DHAKA -- In Dasherkandi village, located around the Bangladeshi capital Dhaka, local children happily swam in the clean river under the scorching sun. Deng Mingze, deputy manager of the Dasherkandi Sewage Treatment Plant project, felt elated as he observed this scene.
"Things were completely different before," explained the 33-year-old Chinese engineer from PowerChina Chengdu Engineering Corporation Limited, adding that untreated sewage went straight into the river, making it so dirty in the past.
The Dasherkandi Sewage Treatment Plant, financed by the Export-Import Bank of China and constructed by HydroChina Corporation, a subsidiary of PowerChina, started operation in April 2022. It marked the first modern large-scale sewage treatment plant in Bangladesh, capable of providing modern sewerage services to approximately 5 million people in Dhaka.
From then on, all water that flows into the river has been treated, making the river clear and visible to the naked eye, Deng said, citing that children frequently play in the area.
However, the project was not without its challenges. During the busiest period of construction, Deng and his colleagues worked from 6 a.m. until late at night for nearly six months.
As the saying goes, "no pain, no gain." Deng recalled that despite difficulties throughout the project, he became stronger mentally and more capable.
"As young people, we should have adaptability, innovation and problem-solving skills while working on the Belt and Road Initiative (BRI) projects to demonstrate the positive spirit of the Chinese youth to the world," he stressed.
In Keraniganj, on the outskirts of Dhaka, Zhang Yadong, an engineer from China Railway Group Limited, is working alongside his local colleagues on Bangladesh's largest BRI rail project.
Zhang arrived in Bangladesh right after his graduation in 2016, and he vividly remembers his initial struggles. "The first difficulty I encountered was having a meeting with the quantity surveyor to discuss measurements independently. It took me a long time to communicate with him due to differences in our understanding of the measurements," he said, adding that "it was a small thing, but I was really nervous at the time."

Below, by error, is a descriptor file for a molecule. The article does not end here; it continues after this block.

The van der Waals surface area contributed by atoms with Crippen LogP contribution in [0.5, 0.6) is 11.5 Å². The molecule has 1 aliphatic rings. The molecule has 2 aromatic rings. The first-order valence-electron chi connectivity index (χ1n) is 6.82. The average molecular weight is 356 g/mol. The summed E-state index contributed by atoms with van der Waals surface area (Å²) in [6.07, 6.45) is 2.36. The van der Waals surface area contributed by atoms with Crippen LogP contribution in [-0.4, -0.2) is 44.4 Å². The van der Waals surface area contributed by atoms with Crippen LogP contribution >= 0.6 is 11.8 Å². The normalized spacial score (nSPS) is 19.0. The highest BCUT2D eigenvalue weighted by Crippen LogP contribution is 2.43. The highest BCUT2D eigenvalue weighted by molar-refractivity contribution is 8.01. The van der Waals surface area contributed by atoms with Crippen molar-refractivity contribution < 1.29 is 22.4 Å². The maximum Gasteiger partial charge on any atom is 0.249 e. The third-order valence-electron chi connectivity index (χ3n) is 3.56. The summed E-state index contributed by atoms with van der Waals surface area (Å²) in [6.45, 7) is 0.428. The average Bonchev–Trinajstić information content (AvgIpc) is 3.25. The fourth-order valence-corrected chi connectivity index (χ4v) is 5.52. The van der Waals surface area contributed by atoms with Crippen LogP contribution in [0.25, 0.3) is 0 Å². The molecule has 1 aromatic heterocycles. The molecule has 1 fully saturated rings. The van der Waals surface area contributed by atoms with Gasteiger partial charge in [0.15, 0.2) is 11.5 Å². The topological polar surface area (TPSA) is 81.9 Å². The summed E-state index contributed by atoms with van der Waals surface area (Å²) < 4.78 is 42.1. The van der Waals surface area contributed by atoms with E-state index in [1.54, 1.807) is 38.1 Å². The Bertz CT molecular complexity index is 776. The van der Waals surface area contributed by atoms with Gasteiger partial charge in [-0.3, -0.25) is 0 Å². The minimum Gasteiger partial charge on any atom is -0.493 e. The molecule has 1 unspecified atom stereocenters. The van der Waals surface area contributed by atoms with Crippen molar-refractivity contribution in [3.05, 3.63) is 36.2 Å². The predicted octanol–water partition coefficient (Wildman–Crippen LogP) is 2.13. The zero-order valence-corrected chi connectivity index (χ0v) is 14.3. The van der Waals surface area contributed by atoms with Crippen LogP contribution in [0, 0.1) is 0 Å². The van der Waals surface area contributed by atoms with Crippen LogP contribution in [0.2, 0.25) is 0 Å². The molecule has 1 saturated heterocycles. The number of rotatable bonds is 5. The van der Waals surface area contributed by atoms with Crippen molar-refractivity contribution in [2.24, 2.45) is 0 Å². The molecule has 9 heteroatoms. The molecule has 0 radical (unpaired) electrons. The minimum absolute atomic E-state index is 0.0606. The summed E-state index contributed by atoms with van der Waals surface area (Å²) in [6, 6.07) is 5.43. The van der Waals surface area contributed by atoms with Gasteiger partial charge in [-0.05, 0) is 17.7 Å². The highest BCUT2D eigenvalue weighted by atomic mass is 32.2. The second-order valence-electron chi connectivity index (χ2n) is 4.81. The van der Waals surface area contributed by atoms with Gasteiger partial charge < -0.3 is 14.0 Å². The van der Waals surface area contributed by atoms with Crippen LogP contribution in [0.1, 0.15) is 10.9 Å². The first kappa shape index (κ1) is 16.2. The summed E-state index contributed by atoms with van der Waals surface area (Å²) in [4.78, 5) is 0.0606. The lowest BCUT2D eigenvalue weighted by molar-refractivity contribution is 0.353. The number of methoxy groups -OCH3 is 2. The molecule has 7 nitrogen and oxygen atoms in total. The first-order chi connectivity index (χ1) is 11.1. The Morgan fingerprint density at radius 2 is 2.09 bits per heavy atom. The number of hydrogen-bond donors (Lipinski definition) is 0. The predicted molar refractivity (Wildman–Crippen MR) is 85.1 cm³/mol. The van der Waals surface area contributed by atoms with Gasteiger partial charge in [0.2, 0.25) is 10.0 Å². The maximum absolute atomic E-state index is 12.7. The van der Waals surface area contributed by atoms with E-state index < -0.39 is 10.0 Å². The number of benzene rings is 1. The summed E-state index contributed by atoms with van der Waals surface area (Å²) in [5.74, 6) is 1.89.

Using this experience as a foundation, Zhang has grown from an assistant economist to a commercial executive, working on key projects such as the 172-km Padma Bridge Rail Link Project that connects over 20 districts in Bangladesh.
In early April, the project, financed by the Export-Import Bank of China and constructed by China Railway Group Limited, conducted a successful test run of the train. Despite the challenges during construction such as the outbreak of the COVID-19 pandemic, Zhang said all the efforts were worthwhile when he saw the first train travel on a newly-built BRI railway on Bangladesh's largest Chinese-built Padma Bridge.
The BRI, a reference to the Silk Road Economic Belt and the 21st Century Maritime Silk Road, was initiated by China in 2013 to build trade and infrastructure networks connecting Asia with Europe and Africa on and beyond the ancient Silk Road trade routes.
In recent years, Bangladesh has actively participated in the BRI and has cooperated with China on many infrastructure projects, including the Dhaka Elevated Expressway.
The project is expected to employ more than 10,000 people during the construction and reduce travel time from the airport to the N1 national highway to about a quarter of the original time upon its launch.
Yao Yao, the finance manager of the Asia-Pacific company of China Shandong International Economic and Technical Cooperation Ltd., the investment platform of Shandong High-Speed Group, is proud to work on this project.
"I arrived in Bangladesh in March 2020, just one month before the project financing was closed. We had to work overtime every day to communicate with the local government, bank agents and legal advisers to meet various requirements within such a limited time. Fortunately, we secured the first bank loan in early April," Yao said, adding that completing the expressway as scheduled was not easy, "but our whole team was great."
The team Yao mentioned is a youth group consisting of 12 members, with the youngest being born after 2000 and the oldest in the 1980s, and an average age of less than 30. At every crucial stage of the project, young engineers spontaneously built a team to ensure its success.
"Everyone on the team is positive, enthusiastic and dynamic," he said. They also organize badminton and basketball games in their spare time. "Busy but fulfilling. Balancing work and life is what young people should strive for."
"Young people involved in the BRI projects are not just constructors but also a shining light of China and the bond that connects China with other countries. We must do our best," Yao added.